Having read Johnson’s critique of the many problems specific to the Mueller report, Bill and I started to ponder what it would take to create a fully accessible edition of the report. Bill brought into the discussion Richard Orme, CEO of the DAISY Consortium, the leading organization for promoting reading accessibility worldwide. He provided an in-depth analysis of how to tackle the redaction issues, giving us confidence that a conforming solution was possible.

Over at the New York Times, Fehr tells us, the team spotted numerous link opportunities where they thought a reader might want to click through to read the source material. The document contains 2,390 footnotes (including 3,355 specific references), spread across two volumes and four appendices. In the PDF released by the DOJ, only 14 of these references feature hyperlinked URLs leading to live web pages.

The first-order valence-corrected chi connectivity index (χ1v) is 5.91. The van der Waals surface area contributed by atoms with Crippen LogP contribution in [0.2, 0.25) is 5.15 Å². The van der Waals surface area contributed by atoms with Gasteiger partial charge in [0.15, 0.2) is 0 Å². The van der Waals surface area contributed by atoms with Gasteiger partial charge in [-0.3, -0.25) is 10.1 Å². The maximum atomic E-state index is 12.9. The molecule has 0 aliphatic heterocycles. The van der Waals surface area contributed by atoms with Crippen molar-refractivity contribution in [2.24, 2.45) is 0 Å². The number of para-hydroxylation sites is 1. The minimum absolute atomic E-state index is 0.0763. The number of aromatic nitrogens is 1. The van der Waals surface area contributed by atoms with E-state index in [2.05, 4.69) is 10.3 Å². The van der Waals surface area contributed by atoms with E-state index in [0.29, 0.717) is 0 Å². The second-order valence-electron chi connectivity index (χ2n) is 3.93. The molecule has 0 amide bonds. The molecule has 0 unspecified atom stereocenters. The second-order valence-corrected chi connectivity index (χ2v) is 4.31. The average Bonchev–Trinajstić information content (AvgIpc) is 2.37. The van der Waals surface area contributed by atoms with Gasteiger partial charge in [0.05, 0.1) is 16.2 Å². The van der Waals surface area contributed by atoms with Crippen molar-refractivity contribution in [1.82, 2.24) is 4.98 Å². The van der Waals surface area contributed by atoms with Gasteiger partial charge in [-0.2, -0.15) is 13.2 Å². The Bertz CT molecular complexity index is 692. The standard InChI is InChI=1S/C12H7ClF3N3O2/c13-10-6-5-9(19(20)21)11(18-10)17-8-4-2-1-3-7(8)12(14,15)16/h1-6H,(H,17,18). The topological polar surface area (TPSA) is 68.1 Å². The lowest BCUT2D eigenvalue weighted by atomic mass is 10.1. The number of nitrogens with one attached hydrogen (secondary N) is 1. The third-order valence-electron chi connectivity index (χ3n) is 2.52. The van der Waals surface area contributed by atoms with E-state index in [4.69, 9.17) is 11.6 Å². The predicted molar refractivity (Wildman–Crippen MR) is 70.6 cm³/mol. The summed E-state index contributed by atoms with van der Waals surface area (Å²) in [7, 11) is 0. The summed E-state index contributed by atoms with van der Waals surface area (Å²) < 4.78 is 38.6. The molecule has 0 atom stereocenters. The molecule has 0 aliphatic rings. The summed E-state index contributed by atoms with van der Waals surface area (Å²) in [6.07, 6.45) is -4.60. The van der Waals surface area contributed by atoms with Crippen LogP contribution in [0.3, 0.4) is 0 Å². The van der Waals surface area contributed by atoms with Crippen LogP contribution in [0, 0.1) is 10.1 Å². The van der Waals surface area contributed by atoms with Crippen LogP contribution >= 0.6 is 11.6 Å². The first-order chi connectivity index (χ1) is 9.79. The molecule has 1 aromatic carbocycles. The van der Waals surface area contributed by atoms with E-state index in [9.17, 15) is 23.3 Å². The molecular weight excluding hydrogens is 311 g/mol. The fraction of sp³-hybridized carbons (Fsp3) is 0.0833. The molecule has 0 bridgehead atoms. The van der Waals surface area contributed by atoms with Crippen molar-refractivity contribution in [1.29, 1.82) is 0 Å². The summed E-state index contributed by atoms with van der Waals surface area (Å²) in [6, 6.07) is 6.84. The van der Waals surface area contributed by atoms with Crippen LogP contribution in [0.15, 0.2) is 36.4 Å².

Initially the Times focused on all the cited news reports, but it soon grew to include links to government documents, press releases, congressional testimonies, U.S. law, and more. Fehr says, “many of those sources are far more readable than a reader might expect, so it seemed like helpful context to add to the report.”

The Digital Public Library of America (DPLA) is an all-digital library that aggregates metadata and thumbnails for millions of photographs, manuscripts, books, sounds, and moving images from libraries, archives, and museums across the U.S. Its Open Bookshelf is a digital library collection of popular e-books free to download, and it created its own ePub version of the report.

Getting the Ball Rolling